The War Room : Staff in Bunker Would Maintain Telephone Service in Event of Quake
The bunker has four rooms. It is well underground, with linoleum floors and thick concrete walls painted in eternal-bureaucracy tan.
Sockets painted red identify the emergency electrical power outlets. There is a narrow stairway to street level, passing through a crude shower stall for washing radioactive fallout from anyone coming from the outside.
The center of the complex, called “the war room,” has a T-shaped conference table and maps on the walls.
“It kind of looks like Eisenhower should be sitting there, running the show, doesn’t it?” the telephone company guide asks.
Yes, it does.
The war room, as Pacific Bell employees nicknamed the bunker in the basement of a Ventura Boulevard building in Sherman Oaks, comes by its appearance honestly. It was originally designed to serve as a command post in a nuclear war, not for the military but for AT&T;, to restore and maintain essential communications.
Built in 1969, in the twilight of the bomb-shelter era, it suffered years of neglect as civil-defense consciousness waned, but is now being refurbished for use after the powerful earthquake in the Los Angeles area that scientists predict will strike someday.
The building still is shared by AT&T; and its former subsidiary, Pacific Bell, which was spun off in the federally ordered breakup of the communications giant in 1984. Except for the four rooms in the basement--officially the Emergency Operations Center--the remainder of the building contains everyday telephone company equipment and offices.
Within four to 12 hours of the expected major quake, a group of 19 top Pacific Bell executives are supposed to take their seats in the war room, said Blanca Orozco, supervisor of the emergency center. The company’s goal is to provide emergency service within 24 hours, although restoring normal service in homes “could be a matter of weeks,” she said.
“There’s been a revitalized interest in earthquake-preparedness because of the quakes in Mexico City and Coalinga, and then all the quakes lately, in Palm Springs and those other places,” she said.
The emergency center still has some equipment from its days as a bomb shelter, including 300 fallout suits--paper coveralls that those in the center could wear after a nuclear explosion and dispose of frequently, Orozco said.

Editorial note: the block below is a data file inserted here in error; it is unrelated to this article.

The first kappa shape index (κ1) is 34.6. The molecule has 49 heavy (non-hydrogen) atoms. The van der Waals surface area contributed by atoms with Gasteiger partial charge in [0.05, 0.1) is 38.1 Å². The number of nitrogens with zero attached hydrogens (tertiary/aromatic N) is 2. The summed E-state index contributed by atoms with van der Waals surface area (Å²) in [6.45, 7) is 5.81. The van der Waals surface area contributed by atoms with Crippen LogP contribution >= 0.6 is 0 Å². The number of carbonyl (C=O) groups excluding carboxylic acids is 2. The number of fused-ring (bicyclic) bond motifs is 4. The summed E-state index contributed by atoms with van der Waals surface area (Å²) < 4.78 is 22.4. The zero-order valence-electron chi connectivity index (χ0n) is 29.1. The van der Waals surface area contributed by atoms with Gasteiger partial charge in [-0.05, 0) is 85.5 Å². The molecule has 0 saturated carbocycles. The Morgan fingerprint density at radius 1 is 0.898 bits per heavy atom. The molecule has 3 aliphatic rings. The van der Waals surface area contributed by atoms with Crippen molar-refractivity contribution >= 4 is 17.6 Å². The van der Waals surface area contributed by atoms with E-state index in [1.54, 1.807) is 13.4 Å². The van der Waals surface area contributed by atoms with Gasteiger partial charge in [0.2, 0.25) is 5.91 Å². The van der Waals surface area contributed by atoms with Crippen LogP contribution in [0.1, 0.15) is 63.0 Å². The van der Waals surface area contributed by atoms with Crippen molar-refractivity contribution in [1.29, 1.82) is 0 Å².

The food stocks “we gave to the Salvation Army three or four years ago,” but the company is now shopping for new supplies, she said. The bunker area includes a simple kitchen, a three-burner electric stove and small sink. The building has its own 20,000-gallon water supply and rows of diesel-powered generators.
The command center is underneath an eight-story building, a windowless monolith of concrete that looks just like what it was designed to be--a nuclear war fort. Now, it looms incongruously over the frozen-yogurt shops and videotape stores of Ventura Boulevard.
The building’s appearance is not unusual for a major telephone-switching exchange--they are commonly housed in buildings with beefed up security to guard against terrorists or other interference, Orozco said.
But the building is not the usual telephone-exchange structure, according to Jack Parrish, an architect with the firm--now called Ziegler, Kirven and Parrish--that designed it.
“It has massively thick walls, 12 to 15 inches of steel-reinforced concrete. The whole building was a fallout shelter,” he said.
“All the openings in the walls were shielded with 1/8-inch lead baffles to keep radioactive particles out. There were lead baffles in the air conditioning system. The whole building was pressurized to keep contaminants out.
“In fact, it was sealed so tight that we had a hard time closing doors against the air pressure inside. We had to go to special heavy duty door-closers.”
The basement and first four floors of the building were designed in 1967 and completed in 1969, he said. The top four floors were added in 1973.
The integrity of the fallout-sealing system was lost when openings were made in the walls for additional air conditioners in the mid-1970s, Orozco said.
The Sherman Oaks center was used in the earthquake-preparedness rehearsal organized by the state last year and will be used again in a Pacific Bell exercise next month.
The center still has its old supply of about 25 Army-style cots and bedding for the managers and vice presidents who would run the war room for days, or maybe weeks.
The dozens of sleeping bags in the stockpile are “for middle management,” Orozco said.